Recently, a new client came to me for business coaching and asked for help to scale her new web development business. When I asked her about some of the problems she was facing with scaling her offerings, she told me she was aware of some inconsistencies in delivery as well as some missed deadlines. In reviewing her online material, the cracks began to show, particularly in quality. She told me that she was aware of the grammar mistakes on her material (blog posts, emails to subscribers, social media posts) but she’s just in so much a hurry to get her useful solutions and information out to her audience that she doesn’t bother with correcting the problems. “Besides,” she justified, “My clients are just as busy as I am and understand that a few typos and missed deadlines don’t dilute my message. I can’t be bothered with those details when I’m doing important work and they understand that. The days of getting things perfect are over.”
I was stunned by her comments, for a number of reasons:
I understand that mistakes happen and sometimes they aren’t caught early, and it’s true that your audience or target market attention span today is much more fleeting than ever before. At the same time, using that fast-paced environment as an excuse to do mediocre work has consequences.
Here’s how I worked with her and used my business coaching to change her perspective.
Finding success with a new business is an amazing experience. You put your idea out there and you get positive response. Suddenly you need to deliver on all those great ideas that you developed and promised to your clients. It can also be a very overwhelming experience, especially if you start as a solopreneur – someone who’s been successfully working alone and suddenly morph into an entrepreneur – someone who can build teams, systems and processes to mass produce that great idea.
The signs and symptoms of overwhelm can be subtle. You miss one or two deadlines, you have a bad experience with a few new clients and brush it off as a bad match with your work, or you notice mistakes in your web copy that you would never have made in the past. Growing a business alone is hard, but the sooner you realize that small mistakes signal cracks in the foundation, the sooner you can fix it. Hiring a part-time assistant with that extra revenue will go a long way in curbing overwhelm. Think of it as a small investment now that will lead to greater gains in the future.
Always do your best work. If you have a business, your biggest focus should be on solving the problems of your client and not trying to justify your sloppy efforts. Don’t fool yourself into believing that if you think it’s okay, others will too. You may have started out by selling your services to friends and family who may have been forgiving of a few mistakes because they knew you and already trusted you, but your biggest gains will come from total strangers, people who need to establish trust immediately in order to take a chance with you. In that case, there is no room for sloppy effort.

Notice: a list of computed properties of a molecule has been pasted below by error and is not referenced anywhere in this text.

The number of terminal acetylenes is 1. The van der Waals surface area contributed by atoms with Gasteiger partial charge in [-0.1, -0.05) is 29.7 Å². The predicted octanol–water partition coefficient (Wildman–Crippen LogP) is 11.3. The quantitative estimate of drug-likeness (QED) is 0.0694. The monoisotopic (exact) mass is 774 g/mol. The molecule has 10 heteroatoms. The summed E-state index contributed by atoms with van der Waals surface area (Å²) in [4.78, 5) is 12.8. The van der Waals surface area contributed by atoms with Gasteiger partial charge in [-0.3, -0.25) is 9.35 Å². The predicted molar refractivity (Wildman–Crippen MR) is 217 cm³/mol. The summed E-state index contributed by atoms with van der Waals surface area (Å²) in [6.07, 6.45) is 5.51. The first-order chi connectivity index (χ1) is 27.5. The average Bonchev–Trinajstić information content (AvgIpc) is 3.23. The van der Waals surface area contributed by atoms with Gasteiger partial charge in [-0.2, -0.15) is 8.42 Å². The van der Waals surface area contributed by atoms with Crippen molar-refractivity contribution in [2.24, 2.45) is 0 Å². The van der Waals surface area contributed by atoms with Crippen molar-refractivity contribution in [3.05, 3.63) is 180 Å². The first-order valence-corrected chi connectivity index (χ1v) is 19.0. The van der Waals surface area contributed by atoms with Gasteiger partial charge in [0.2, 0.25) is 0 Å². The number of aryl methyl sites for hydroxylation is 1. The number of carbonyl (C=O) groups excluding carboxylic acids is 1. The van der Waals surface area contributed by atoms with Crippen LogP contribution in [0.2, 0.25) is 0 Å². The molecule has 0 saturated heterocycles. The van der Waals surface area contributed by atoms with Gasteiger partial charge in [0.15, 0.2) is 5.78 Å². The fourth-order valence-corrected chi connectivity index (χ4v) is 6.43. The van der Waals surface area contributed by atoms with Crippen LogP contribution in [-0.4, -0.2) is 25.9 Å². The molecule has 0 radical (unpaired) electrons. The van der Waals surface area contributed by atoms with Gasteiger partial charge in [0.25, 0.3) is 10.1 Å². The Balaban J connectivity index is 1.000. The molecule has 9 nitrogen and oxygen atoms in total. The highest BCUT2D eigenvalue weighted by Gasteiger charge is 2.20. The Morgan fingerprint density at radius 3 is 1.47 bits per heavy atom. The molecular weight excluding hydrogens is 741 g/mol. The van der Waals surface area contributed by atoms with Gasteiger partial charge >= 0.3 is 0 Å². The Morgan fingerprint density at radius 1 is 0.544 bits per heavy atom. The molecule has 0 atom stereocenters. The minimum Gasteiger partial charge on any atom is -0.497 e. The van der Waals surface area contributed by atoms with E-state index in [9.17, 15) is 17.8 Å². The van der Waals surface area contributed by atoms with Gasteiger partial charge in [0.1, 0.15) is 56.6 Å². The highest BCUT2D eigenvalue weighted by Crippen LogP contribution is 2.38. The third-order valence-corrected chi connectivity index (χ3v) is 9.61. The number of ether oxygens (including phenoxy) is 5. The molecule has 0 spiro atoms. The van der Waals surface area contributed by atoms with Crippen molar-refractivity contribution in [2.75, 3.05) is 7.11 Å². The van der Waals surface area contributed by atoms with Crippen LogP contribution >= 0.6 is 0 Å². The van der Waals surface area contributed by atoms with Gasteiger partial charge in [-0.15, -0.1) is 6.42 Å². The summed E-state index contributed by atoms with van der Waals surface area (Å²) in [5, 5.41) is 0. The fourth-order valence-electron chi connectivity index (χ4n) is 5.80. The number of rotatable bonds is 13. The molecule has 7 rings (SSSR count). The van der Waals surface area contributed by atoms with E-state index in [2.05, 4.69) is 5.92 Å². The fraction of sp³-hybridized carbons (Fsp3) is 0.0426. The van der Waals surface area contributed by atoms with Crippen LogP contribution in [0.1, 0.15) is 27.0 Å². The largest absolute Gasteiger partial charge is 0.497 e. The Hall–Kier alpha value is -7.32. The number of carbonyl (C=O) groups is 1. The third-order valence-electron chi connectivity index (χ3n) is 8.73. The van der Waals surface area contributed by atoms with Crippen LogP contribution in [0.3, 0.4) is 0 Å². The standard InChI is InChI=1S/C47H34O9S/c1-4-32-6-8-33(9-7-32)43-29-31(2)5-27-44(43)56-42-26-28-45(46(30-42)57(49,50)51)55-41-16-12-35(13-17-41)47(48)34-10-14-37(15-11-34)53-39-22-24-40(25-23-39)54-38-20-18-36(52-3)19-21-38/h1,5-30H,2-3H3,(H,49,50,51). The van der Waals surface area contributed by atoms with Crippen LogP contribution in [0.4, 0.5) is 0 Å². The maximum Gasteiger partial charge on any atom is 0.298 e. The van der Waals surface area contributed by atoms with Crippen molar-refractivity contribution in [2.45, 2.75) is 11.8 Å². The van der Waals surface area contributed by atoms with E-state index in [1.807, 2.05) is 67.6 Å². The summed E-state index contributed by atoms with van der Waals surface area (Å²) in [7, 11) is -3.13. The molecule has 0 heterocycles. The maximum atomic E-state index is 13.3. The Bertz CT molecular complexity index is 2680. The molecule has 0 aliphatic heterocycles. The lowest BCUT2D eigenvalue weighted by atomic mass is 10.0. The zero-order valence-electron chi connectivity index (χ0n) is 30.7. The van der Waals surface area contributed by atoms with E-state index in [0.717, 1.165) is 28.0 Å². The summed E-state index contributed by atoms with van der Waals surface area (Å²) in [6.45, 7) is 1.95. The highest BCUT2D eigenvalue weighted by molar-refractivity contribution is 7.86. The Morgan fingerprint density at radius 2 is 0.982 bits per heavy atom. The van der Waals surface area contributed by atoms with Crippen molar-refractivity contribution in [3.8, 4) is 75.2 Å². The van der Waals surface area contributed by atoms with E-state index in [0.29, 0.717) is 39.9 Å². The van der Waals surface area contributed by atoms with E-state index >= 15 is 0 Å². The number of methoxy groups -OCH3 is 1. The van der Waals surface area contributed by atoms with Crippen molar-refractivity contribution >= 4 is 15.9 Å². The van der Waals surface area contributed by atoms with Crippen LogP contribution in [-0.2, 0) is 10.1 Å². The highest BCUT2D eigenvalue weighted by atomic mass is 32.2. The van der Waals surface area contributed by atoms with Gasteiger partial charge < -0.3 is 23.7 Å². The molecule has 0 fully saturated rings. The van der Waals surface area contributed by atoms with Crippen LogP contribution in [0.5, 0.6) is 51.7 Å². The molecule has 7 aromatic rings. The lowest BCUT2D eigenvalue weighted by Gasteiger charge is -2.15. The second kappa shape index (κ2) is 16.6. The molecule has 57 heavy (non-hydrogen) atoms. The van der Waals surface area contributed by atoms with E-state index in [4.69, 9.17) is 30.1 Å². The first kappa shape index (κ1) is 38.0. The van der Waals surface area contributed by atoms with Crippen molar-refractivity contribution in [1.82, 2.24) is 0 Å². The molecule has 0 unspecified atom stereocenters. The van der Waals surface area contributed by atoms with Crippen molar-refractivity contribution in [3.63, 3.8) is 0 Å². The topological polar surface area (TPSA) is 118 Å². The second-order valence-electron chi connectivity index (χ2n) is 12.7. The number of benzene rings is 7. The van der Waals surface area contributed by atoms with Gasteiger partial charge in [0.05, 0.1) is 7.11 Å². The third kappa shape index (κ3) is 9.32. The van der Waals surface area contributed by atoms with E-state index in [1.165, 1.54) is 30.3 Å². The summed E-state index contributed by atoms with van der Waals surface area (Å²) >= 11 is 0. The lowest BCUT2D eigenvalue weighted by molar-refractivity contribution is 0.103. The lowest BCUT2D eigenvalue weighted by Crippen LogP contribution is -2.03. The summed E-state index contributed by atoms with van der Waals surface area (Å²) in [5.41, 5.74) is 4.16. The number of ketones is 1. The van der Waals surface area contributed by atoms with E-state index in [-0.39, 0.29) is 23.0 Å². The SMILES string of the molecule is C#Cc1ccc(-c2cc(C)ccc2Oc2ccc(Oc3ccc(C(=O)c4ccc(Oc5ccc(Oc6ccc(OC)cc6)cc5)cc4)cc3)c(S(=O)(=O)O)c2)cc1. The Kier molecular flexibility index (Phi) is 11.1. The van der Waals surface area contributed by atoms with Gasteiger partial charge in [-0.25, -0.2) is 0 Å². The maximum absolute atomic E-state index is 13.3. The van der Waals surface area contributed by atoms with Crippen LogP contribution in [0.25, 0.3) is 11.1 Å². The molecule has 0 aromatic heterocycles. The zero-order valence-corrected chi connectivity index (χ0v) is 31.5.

Don’t make this about you. Many times, we get advice to position our business as a solution we always wanted to see in the marketplace. Naturally, we might see ourselves as a perfect client. That’s a problem if we impose our own assumptions into our target client profile. Of course, you will be forgiving of your own mistakes, but potential clients will not be as forgiving.
Remind yourself of the times you spent your good money on something of high quality and what you expected when you made that purchase. It’s the same with delivery. Your clients expect a certain level of quality and that expectation of customer service will never be redefined. It will never change, loosen up, or relax. For every person that’s okay with lesser service, there are two customers who will demand excellence. Those two should always be your target market. Why? They will pay more for better service and will sing your praises. It’s the quickest way to develop a reputation of excellence and grow your client base.
Giving my client some real life feedback really hit home for her. I actually fit her demographic. I was a potential customer and would have loved to give her some business, but hearing her justify mediocre service turned me off. She was floored. She didn’t realize that she was missing important opportunities that could increase visibility for her work.
Don’t make the mistake of thinking that your clients are just like you. They’re not purchasing from you because of your personality. They’re purchasing from you because of your offering … they’re willing to tolerate your personality to get the work done. The more you abuse that courtesy, the more likely you are to alienate your client base.
As an entrepreneur, growing a business and scaling up means taking on more than you can handle, and then learning to delegate. It’s the most important skill you can master and it doesn’t come easy, especially for those of us who naturally like to work on our own. Finding ways to build this skill will translate into tremendous gains. Remember also that practice makes perfect, so keep working on it.
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